Marconi-Sykes Magnetophone, Serial Number 271376, made by Marconi's Wireless Telegraphy Company Limited, probably Chelmsford, Essex, England, 1923. Very early moving coil microphone, DC energised. Uses the large flat coil as the diaphragm. Used at the BBC's early studio at Savoy Hill. This example is missing the coil.
The Marconi-Sykes magnetophone was the first custom built microphone the BBC commissioned. Introduced in May 1923, it was much more sensitive at picking up sound than previous technology and dramatically improved the audio quality of the radio broadcasts made by the BBC.
It is a moving coil type microphone housed in a magnetised cylindrical iron pot which made it extremely heavy. The aluminium coil was so fragile it needed to be supported by a backing paper, which was then supported by cotton wool pads covered with Vaseline or butter. Due to the extreme sensitivity of the microphone coil, the cotton wool was needed to dampen the movement slightly. The mic was hung from a rubber sling to reduce outside vibrations affecting the coil, inside a copper mesh cage on wheels (known as the ‘meat safe’) to reduce electromatic interference being picked up.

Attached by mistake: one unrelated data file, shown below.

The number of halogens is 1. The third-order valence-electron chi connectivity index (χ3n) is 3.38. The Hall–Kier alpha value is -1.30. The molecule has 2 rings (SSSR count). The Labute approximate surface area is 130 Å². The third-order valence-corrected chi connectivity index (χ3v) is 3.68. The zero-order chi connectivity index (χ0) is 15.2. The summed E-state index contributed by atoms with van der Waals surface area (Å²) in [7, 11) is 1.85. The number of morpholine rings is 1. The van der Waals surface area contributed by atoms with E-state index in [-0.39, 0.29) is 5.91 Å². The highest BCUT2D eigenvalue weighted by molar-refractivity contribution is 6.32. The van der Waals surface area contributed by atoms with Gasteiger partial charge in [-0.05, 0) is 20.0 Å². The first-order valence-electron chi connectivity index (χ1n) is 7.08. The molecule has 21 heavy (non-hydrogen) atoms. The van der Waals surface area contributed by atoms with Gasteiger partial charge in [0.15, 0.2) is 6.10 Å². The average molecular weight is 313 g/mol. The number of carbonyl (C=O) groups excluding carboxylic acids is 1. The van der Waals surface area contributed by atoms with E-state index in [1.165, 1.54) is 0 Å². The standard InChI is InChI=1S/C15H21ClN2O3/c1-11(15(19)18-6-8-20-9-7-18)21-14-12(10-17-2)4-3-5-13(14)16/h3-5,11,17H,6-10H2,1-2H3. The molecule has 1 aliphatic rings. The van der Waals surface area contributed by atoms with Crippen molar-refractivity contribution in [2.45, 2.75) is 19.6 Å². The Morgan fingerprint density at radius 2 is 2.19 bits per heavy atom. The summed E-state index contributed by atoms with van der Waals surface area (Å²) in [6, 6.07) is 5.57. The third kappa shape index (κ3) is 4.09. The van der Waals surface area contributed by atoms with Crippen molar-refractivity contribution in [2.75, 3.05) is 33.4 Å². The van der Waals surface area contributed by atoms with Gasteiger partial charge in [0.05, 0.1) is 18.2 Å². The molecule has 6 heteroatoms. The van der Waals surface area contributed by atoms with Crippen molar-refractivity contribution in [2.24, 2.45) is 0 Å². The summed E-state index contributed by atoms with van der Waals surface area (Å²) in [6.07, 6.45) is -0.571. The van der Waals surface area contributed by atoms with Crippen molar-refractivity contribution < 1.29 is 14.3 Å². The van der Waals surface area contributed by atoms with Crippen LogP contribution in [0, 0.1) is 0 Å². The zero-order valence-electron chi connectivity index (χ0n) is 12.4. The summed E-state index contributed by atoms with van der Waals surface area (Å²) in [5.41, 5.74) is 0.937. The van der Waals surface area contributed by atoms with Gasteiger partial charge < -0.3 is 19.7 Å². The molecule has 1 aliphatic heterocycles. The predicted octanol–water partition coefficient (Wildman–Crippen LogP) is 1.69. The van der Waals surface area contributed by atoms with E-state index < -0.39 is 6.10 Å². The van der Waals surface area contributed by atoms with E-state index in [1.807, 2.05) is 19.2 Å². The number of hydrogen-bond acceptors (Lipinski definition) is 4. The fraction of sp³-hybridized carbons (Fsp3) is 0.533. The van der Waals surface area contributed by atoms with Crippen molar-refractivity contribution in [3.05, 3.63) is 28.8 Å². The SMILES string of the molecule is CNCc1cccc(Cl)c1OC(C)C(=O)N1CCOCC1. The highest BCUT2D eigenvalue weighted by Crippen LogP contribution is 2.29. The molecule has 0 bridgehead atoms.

This model of mic was used in the famous Nightingale broadcasts on BBC radio from 1924 onwards. Cellist Beatrice Harrison played outside in her garden, with Nightingales joining in song forming a duet.
The microphone was soon replaced by even better technology, but it represents an important step in microphone design and the history of the BBC.
- BBC Heritage Collection
- Object Number:
overall: 125 mm x 125 mm x 150 mm, 11.5 kg
- furnishing and equipment
- tools & equipment
- audio equipment